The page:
The major distinction to keep in mind here is that in Christian theology there are really two churches. One is the ideal church which is the Christian community as it follows and embodies divine will, and the second is the church as a fallible human institution. The difference between the two is original sin, which ensures that all human acts and institutions are by their nature flawed. Thus, when Dante criticizes the Church, he is not being a radical opponent of the Church or anti-Christian, but rather participating in a traditional theological exercise of showing how the human Church necessarily fails to live up to its divine ideals due to human fallibility. The critique is not of the Church per se, but of the flawed humans who err in embodying a divine institution due to the inherently fallen nature of humanity. He thus condemns members of the clergy who do not live up to the ideals of the Church and Bible. This is exemplified by his dressing hypocrites in garb similar to that of Benedictine monks whose luxurious lifestyle was in direct opposition to their vows.
In Dante's period, the Church was notoriously corrupt and filled with scandals. One of the greatest objections Dante voices is that many of the clergy have fallen prey to the sin of avarice. Rather than living a life of poverty and renunciation, they live in great luxury. He also strongly condemns the practice of simony, the sale of church offices for money. He sees, quite accurately, that this leads to clergy who are not knowledgeable or pious; often the second and third sons of the wealthy purchase the office and then live luxuriously at the expense of the Church coffers (Inferno 19.1-4; 55-7; 106-11). He also displays some discomfort with the practice of selling indulgences.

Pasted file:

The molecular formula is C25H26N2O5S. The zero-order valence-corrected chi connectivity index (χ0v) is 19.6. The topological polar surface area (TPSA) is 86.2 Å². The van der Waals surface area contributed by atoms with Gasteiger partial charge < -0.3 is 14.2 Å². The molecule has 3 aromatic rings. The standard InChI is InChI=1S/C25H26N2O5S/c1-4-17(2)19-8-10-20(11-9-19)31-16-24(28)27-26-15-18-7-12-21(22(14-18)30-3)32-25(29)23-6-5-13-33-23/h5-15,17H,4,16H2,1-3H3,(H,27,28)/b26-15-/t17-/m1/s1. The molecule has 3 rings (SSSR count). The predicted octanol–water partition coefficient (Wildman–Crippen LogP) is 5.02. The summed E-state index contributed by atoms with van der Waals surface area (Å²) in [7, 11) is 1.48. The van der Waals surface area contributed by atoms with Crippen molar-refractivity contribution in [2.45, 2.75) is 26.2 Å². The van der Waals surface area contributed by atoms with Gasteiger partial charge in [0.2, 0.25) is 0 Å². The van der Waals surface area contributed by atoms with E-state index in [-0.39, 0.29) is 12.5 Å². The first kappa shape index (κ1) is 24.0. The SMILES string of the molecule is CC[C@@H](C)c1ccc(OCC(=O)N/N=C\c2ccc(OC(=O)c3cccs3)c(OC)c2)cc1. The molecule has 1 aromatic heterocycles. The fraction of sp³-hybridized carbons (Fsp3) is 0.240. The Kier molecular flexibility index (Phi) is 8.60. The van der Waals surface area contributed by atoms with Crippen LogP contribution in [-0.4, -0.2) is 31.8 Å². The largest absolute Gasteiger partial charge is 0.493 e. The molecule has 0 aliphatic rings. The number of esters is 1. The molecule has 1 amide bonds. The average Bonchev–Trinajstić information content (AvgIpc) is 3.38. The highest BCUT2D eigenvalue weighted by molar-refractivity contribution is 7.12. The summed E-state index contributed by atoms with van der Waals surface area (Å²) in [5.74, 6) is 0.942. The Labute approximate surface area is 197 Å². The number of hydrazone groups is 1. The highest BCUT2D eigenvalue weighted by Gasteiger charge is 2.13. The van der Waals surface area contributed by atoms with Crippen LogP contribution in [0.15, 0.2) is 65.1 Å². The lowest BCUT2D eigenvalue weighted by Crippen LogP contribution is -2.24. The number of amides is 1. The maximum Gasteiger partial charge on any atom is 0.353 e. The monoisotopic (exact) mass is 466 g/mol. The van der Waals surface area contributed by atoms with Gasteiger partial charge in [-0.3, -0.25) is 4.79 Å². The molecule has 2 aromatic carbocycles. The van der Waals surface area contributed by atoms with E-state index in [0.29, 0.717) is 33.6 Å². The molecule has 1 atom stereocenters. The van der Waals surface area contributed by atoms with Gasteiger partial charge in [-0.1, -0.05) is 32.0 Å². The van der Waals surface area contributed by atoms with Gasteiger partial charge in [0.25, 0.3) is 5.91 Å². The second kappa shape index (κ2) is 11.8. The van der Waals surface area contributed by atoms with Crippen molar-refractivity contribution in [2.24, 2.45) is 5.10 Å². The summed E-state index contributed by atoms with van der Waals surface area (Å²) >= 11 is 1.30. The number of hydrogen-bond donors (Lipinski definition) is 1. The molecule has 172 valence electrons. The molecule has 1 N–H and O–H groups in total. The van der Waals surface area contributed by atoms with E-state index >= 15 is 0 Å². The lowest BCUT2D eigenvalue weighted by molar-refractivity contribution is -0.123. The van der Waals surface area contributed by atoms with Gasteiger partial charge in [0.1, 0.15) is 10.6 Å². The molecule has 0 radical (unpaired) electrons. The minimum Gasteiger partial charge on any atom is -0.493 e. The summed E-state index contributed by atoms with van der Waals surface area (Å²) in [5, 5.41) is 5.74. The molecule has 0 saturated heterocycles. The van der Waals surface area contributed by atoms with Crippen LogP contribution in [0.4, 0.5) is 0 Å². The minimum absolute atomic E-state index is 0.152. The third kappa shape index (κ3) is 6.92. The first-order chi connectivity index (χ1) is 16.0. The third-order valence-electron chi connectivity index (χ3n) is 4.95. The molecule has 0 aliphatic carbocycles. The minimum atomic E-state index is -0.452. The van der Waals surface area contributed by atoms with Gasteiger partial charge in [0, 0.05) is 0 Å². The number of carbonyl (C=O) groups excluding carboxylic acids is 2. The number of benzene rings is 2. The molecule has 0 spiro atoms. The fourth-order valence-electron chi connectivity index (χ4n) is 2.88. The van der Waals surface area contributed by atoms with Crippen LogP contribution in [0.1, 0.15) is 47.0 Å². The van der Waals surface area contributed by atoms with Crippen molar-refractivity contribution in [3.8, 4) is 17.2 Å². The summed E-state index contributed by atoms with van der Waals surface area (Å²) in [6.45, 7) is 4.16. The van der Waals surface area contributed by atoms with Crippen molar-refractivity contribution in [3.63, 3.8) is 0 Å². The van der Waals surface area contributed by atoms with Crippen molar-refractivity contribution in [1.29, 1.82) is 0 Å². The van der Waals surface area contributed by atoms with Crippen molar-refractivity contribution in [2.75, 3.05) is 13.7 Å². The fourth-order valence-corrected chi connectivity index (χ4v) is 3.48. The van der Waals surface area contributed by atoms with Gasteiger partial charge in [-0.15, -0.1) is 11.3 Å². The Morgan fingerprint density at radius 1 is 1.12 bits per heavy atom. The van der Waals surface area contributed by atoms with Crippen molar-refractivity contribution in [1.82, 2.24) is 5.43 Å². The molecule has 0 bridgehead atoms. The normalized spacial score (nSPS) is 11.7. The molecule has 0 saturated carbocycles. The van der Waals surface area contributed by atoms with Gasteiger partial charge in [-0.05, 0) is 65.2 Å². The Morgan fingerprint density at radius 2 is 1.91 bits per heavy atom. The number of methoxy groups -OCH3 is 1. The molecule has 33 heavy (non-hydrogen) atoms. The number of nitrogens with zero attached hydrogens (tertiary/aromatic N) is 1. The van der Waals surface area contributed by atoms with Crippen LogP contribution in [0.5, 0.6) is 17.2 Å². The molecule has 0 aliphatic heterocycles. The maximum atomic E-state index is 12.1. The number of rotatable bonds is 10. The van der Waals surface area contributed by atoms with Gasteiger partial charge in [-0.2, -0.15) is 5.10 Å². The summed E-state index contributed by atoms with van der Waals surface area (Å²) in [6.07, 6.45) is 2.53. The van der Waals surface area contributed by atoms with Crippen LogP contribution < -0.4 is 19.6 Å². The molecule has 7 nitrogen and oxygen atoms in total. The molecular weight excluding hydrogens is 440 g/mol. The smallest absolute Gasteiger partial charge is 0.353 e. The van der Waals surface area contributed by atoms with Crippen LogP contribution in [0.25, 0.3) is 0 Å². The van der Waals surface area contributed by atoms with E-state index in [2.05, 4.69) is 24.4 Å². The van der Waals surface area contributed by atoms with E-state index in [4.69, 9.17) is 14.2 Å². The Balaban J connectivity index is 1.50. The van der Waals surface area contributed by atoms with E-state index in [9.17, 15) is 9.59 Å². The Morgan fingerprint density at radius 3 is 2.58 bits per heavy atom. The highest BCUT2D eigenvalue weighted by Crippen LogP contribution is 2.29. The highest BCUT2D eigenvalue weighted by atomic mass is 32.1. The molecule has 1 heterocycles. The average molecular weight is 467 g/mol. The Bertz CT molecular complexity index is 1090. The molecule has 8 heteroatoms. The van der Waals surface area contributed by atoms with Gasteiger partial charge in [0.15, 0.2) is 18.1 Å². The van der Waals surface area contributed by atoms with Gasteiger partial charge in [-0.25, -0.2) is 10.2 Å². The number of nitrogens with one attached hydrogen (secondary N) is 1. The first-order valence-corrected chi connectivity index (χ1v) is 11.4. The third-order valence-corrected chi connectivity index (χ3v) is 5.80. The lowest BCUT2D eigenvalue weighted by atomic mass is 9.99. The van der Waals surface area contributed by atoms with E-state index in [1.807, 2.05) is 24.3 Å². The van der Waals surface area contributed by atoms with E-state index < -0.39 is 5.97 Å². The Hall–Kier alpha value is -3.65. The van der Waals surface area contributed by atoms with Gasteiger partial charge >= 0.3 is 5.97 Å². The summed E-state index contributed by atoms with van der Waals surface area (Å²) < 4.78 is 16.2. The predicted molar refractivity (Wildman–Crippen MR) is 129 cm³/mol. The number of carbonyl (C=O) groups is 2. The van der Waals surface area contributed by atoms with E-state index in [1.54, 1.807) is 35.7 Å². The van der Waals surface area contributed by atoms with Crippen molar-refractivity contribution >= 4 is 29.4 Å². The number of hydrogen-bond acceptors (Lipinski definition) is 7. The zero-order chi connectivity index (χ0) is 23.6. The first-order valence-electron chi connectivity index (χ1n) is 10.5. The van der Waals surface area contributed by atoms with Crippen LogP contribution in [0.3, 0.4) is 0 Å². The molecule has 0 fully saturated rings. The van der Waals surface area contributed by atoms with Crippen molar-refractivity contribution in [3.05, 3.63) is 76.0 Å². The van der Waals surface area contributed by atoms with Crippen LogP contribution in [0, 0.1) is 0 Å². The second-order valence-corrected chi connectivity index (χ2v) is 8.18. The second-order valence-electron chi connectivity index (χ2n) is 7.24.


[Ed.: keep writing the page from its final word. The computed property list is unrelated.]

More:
Next, he objects to the interference of the Church in politics, believing that this lust for secular power corrupts the Church. Pope Nicholas is condemned to Hell for his territorial acquisitions as well as nepotism. Pope Clement V and the Avignon papacy are similarly condemned as examples of the Church seeking secular power.